This chapter provides specific consideration to the problem of a pseudo-treatment-resistant depression (TRD), where a medical condition is misdiagnosed as major depression and so does not respond to antidepressant treatment. Amongst medical causes of depression the most frequent appear to be endocrine, in particular thyroid. The chapter presents the evidence supporting a more direct link between many neurological disorders and major depression. The background prevalence rate of major depression is already high in two groups of patients at risk for HIV infection, namely homosexual men and intravenous drug users. Psychiatrists and other mental health professionals can make an indispensable contribution by raising awareness amongst their colleagues of the importance and frequent neglect of major depression in many common medical disorders ranging from stroke to coronary artery disease. In these situations better recognition and treatment of major depression can only but make a valuable contribution to enhancing patient care.
There is considerable evidence that major depressive episode (MDE) in general, and treatment-resistant depression (TRD) in particular, may be accompanied by an immune-inflammatory response, as demonstrated by: an acute phase response (APR); an increased production of cytokines such as IL-6; and, activation of lymphocytes (T cells). Many studies have demonstrated an excessive hypothalamic-pituitary axis (HPA) activity in TRD. The APR seen in MDE is often accompanied by reduced levels of total serum protein (TSP) and changes in electrophoretically separated serum protein fractions. Acute phase proteins (APPs) migrate electrophoretically between albumin and γ-globulin fractions. The presence of APPs suggests that 5HT system disregulation may be related to the APR and to autoimmune pathogenesis in some MDE patients. The induction of anti-5HT and antiganglioside antibodies has been found to occur with viral infections and in response to stress and the production of cytokines.
While antidepressants have helped millions worldwide, a substantial proportion of patients fail to respond or remit. There is little published information available to clinicians for diagnosis and management of treatment-resistant depression, so they have had to make difficult decisions about treatment options with very limited data. The editors and their internationally distinguished team of contributors have set out to address this problem, giving a critical assessment of all aspects of treatment-resistant depression: causes, epidemiology, comorbidity, evaluation and treatment. This timely book will be invaluable to clinicians, neuroscientists, researchers and graduate students.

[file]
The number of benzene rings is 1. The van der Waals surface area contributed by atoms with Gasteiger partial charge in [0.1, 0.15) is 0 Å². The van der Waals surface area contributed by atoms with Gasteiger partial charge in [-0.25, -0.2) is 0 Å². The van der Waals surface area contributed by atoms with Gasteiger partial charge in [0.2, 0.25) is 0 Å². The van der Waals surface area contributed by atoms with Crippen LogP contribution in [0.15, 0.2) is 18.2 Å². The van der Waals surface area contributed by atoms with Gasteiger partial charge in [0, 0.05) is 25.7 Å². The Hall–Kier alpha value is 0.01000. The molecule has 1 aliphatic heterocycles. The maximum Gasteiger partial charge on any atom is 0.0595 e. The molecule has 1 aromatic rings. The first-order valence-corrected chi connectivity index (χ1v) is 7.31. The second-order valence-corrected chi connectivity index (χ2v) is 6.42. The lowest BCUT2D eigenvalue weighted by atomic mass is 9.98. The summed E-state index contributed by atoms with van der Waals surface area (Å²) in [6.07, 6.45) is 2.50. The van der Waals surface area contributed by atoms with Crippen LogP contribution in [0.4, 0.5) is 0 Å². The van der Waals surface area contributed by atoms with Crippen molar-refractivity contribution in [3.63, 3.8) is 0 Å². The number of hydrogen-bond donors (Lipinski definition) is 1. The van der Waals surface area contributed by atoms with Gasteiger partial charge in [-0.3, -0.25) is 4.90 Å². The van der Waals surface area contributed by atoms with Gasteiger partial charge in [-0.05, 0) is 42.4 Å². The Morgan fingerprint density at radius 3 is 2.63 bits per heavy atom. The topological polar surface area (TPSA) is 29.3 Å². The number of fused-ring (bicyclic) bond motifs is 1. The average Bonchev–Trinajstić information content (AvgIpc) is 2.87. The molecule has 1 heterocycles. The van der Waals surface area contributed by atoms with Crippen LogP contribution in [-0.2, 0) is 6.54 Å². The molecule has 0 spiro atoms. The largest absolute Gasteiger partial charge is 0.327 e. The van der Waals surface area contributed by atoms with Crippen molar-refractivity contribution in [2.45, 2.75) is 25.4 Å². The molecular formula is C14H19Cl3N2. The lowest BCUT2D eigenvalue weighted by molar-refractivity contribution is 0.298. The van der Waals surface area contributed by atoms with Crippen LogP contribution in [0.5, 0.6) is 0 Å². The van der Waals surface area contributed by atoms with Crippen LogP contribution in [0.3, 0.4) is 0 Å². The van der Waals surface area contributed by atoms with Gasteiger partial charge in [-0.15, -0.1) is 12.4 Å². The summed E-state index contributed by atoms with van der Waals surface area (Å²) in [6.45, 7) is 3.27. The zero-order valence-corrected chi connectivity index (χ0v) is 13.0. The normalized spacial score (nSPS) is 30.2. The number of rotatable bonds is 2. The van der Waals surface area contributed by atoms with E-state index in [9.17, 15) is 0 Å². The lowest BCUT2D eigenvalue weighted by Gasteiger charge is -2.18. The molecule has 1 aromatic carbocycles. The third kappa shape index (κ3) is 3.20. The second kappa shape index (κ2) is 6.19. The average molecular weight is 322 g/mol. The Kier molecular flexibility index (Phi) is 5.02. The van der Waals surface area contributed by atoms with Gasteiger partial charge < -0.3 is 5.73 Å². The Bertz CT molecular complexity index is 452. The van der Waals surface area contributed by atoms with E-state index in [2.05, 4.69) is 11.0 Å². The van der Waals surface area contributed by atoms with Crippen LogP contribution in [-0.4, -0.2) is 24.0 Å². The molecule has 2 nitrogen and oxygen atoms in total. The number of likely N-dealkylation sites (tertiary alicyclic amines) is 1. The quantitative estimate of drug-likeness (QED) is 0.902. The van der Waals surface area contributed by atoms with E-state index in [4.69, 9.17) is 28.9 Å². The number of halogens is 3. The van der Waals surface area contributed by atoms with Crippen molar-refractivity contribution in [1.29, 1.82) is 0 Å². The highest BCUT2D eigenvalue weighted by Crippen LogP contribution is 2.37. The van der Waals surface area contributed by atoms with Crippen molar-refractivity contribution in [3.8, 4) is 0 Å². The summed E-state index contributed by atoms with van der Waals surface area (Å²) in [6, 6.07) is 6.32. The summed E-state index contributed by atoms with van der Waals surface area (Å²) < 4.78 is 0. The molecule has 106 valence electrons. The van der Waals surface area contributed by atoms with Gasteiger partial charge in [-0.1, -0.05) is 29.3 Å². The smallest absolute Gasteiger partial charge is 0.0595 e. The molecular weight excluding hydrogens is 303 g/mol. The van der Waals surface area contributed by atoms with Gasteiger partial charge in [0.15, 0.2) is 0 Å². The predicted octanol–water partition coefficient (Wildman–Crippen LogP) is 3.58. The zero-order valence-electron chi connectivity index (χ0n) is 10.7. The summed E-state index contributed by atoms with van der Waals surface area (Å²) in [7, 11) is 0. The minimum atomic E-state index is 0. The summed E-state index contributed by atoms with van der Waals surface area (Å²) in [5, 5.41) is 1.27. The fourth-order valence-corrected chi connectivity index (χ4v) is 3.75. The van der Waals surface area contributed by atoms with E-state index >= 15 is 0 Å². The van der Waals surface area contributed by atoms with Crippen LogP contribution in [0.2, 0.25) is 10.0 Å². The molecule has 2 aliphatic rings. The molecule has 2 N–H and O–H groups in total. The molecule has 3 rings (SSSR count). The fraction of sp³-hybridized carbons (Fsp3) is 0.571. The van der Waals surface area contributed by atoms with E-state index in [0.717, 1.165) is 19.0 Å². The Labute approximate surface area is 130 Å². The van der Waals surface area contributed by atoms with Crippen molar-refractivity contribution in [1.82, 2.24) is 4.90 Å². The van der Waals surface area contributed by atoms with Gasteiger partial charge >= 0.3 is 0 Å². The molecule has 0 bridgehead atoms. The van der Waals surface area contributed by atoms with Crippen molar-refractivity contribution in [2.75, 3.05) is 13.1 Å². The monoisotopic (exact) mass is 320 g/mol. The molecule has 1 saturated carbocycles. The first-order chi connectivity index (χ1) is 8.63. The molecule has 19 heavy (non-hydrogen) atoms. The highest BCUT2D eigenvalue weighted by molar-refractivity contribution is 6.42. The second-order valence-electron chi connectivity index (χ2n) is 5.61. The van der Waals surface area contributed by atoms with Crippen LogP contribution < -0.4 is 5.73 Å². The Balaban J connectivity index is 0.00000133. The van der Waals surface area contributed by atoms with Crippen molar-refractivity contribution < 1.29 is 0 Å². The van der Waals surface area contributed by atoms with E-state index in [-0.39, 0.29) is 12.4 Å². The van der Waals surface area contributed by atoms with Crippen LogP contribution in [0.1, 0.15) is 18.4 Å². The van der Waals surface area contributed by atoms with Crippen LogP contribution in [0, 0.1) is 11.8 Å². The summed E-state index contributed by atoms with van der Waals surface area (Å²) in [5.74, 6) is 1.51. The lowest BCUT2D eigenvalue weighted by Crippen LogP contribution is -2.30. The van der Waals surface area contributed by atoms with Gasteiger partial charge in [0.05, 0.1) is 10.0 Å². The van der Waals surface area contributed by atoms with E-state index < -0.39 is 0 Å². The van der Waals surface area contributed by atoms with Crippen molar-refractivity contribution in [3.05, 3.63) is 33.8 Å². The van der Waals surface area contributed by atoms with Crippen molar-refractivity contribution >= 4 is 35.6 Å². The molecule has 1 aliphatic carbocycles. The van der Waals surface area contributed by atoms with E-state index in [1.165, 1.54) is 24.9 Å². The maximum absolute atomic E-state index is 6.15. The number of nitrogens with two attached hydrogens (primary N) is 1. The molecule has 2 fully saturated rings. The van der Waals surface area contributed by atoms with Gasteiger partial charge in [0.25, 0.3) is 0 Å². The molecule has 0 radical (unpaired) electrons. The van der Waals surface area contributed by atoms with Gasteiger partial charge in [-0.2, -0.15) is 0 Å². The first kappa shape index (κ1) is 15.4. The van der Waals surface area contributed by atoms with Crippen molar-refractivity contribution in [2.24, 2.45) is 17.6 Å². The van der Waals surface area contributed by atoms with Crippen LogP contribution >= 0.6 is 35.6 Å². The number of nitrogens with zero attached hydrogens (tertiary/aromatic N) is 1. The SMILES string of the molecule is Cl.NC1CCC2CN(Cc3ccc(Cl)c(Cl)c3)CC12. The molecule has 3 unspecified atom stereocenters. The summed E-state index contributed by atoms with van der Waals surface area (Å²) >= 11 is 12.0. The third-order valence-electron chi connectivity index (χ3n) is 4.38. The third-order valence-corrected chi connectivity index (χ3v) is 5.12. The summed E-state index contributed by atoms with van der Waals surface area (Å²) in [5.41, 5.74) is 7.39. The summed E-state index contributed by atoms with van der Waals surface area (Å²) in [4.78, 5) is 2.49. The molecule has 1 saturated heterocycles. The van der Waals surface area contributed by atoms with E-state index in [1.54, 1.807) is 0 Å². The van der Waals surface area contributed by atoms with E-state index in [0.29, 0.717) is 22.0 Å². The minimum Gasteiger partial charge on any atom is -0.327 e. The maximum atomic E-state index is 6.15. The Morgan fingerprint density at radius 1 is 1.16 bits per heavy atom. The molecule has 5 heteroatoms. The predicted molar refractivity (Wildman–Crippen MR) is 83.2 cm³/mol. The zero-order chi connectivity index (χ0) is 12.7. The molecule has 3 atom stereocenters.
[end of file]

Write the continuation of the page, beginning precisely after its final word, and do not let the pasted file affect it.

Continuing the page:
This chapter defines the concept of treatment-resistant depression (TRD), which is distinguished from 'pseudo-TRD' resulting from either misdiagnosis, unrecognized concurrent medical and psychiatric illnesses, inadequate antidepressant treatment or unrecognized pharmacokinetic factors interfering with adequate treatment. In formulating a treatment approach to TRD, some type of illness measurement or 'staging' is useful as a measure of the level of severity of the disease. A clear majority of antidepressant treatments were inadequate and failed to meet minimal therapeutic requirements. The two major factors to be reviewed in determining trial adequacy are medication dosing and trial duration. The chapter reviews several approaches for optimizing treatment and minimizing resistance in depressed patients, as well as some suggested approaches for directly treating TRD. Finally, a careful consideration and pursuit of all treatment options at each stage of TRD with ongoing diagnostic reevaluation permits the clinician to handle the difficult syndrome of TRD more effectively.
As many as 60–70% of depressed patients fail to achieve complete remission. In its broadest sense, treatment-resistant depression (TRD) characterizes the vast majority of depressed patients in therapy, and substantially contributes to the overwhelming morbidity and mortality associated with depressive illness. TRD is now recognized as a major public health problem which accounts for a disproportionate amount of physician treatment time, and as much as $50 billion in annualized healthcare expenditures (Greenberg et al., 1993).
The paucity of systematic data on TRD has led to inconsistent definitions and treatment approaches. While ad hoc definitions of TRD have been used to identify patients for specific treatment studies, the clinical applicability of these definitions is limited (Souery et al., 1999). Almost three decades after its initial description, TRD continues to be ‘an important clinical problem that is surprisingly understudied. The decision regarding what to do for patients who fail to respond to an adequate trial of an antidepressant must be made by a clinician without the benefit of controlled studies that compare subsequent treatment strategies.’ (Nierenberg, 1991).
The lack of response to initial antidepressant treatment has important clinical implications and results in considerable suffering and an increased risk of suicide. The recent demonstration of a ‘therapeutic decrement,’ whereby patients who have not responded to one antidepressant drug will have 20% less likelihood of responding to the next drug treatment (Amsterdam & Maislin, 1994) has critical treatment implications. It suggests that the current clinical practice of prescribing low doses of antidepressants for brief periods may, in itself, contribute to the development of TRD.